Quite often MQTT clients are configured to automatically reconnect and retry operations, potentially creating loops of error triggering, connection storms and variations of the thundering herd problem.

With MQTT, inspecting server logs and monitoring connections is therefore of particular importance.

Client-Provided Connection Name

RabbitMQ nodes have a limited amount of information about their clients:

  • their TCP endpoint (source IP address and port)
  • the credentials used

This information alone can make identifying applications and instances problematic, in particular when credentials can be shared and clients connect over a load balancer but Proxy protocol cannot be enabled.

To make it easier to identify clients in server logs and management UI, AMQP 0-9-1 client connections, including the RabbitMQ Java client, can provide a custom identifier. If set, the identifier will be mentioned in log entries and management UI. The identifier is known as the client-provided connection name. The name can be used to identify an application or a specific component within an application. The name is optional; however, developers are strongly encouraged to provide one as it would significantly simplify certain operational tasks.

Connection name must be specified using the "connection_name" field in the client capabilities table. Some client libraries, e.g. Java and .NET, provide more convenient ways of setting a custom name on a connection.

Client and Server Capabilities

Some protocols, namely AMQP 0-9-1, provide for clients and servers to express their capabilities when opening a connection. This can be thought of as a table of optional features that specific versions of RabbitMQ and client libraries may or may not support. This mechanism is similar to feature flags used by RabbitMQ nodes to determine what set of features is supported by all cluster members, and if a new member would be able to join the cluster.

The values for these capability keys are typically booleans, indicating whether or not the capability is supported, but may vary based on the nature of the capability.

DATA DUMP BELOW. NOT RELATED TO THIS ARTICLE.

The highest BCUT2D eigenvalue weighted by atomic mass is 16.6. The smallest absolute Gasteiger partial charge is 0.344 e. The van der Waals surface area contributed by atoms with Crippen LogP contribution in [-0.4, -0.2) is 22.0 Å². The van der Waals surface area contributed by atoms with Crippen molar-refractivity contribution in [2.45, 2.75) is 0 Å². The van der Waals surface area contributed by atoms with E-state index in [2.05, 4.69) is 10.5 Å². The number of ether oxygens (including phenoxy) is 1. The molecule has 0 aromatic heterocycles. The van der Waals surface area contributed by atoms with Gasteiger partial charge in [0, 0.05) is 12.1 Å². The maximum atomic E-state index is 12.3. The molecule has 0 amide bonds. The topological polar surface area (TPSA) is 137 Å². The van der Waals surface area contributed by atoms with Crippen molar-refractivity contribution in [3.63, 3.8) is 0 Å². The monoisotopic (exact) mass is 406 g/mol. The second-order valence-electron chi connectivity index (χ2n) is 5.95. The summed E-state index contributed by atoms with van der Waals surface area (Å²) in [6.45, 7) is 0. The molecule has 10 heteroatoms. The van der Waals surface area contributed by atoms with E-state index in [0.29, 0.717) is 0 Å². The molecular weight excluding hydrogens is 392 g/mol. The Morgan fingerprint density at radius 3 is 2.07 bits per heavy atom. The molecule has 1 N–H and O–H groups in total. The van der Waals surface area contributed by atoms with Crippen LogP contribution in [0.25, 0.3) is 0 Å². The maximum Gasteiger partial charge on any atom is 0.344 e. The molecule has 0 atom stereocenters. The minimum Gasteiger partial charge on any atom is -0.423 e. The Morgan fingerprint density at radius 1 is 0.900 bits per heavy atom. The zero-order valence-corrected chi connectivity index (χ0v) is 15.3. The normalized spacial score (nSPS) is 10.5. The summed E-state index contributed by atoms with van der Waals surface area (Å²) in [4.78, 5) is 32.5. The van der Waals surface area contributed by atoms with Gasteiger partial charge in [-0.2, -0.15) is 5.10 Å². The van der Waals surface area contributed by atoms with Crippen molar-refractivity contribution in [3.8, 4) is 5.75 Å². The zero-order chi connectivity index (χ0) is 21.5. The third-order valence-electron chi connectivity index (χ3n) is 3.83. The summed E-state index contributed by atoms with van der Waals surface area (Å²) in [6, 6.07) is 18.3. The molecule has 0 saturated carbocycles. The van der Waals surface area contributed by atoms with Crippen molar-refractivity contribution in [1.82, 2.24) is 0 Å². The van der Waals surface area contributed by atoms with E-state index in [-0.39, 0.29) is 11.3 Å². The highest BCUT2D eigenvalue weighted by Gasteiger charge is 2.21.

For example, capability table presented by a RabbitMQ node to a client may look like (the format presented here can be thought of as pseudocode, since the actual table encoding is in a binary format and would not be human-friendly):

{ "product"      = (longstr) "RabbitMQ",
"platform" = (longstr) "Erlang/OTP",
"information" = (longstr) "Licensed under the MPL 2.0. Website:",
"capabilities" = (table) { "exchange_exchange_bindings" = (bool) true,
"consumer_cancel_notify" = (bool) true,
"basic.nack" = (bool) true,
"publisher_confirms" = (bool) true },
"version" = (longstr) "3.12.10" }

The capabilities table for clients is optional: failure to present such a table does not preclude the client from being able to use extensions such as exchange to exchange bindings. However, in some cases such as consumer cancellation notification, the client must present the associated capability, otherwise RabbitMQ nodes will have no way of knowing that the client is capable of receiving the additional notifications.

Recovery from Network Connection Failures

Client's TCP connection can fail or experience serious packet loss that would make RabbitMQ nodes consider them unavailable.

Some client libraries provide a mechanism for automatic recovery from network connection failures. RabbitMQ Java client and RabbitMQ .NET client support such feature, for example. This feature is largely protocol- and client library-specific.

Other clients may consider network failure recovery to be a responsibility of the application. In this case they usually provide examples that include connection and topology recovery.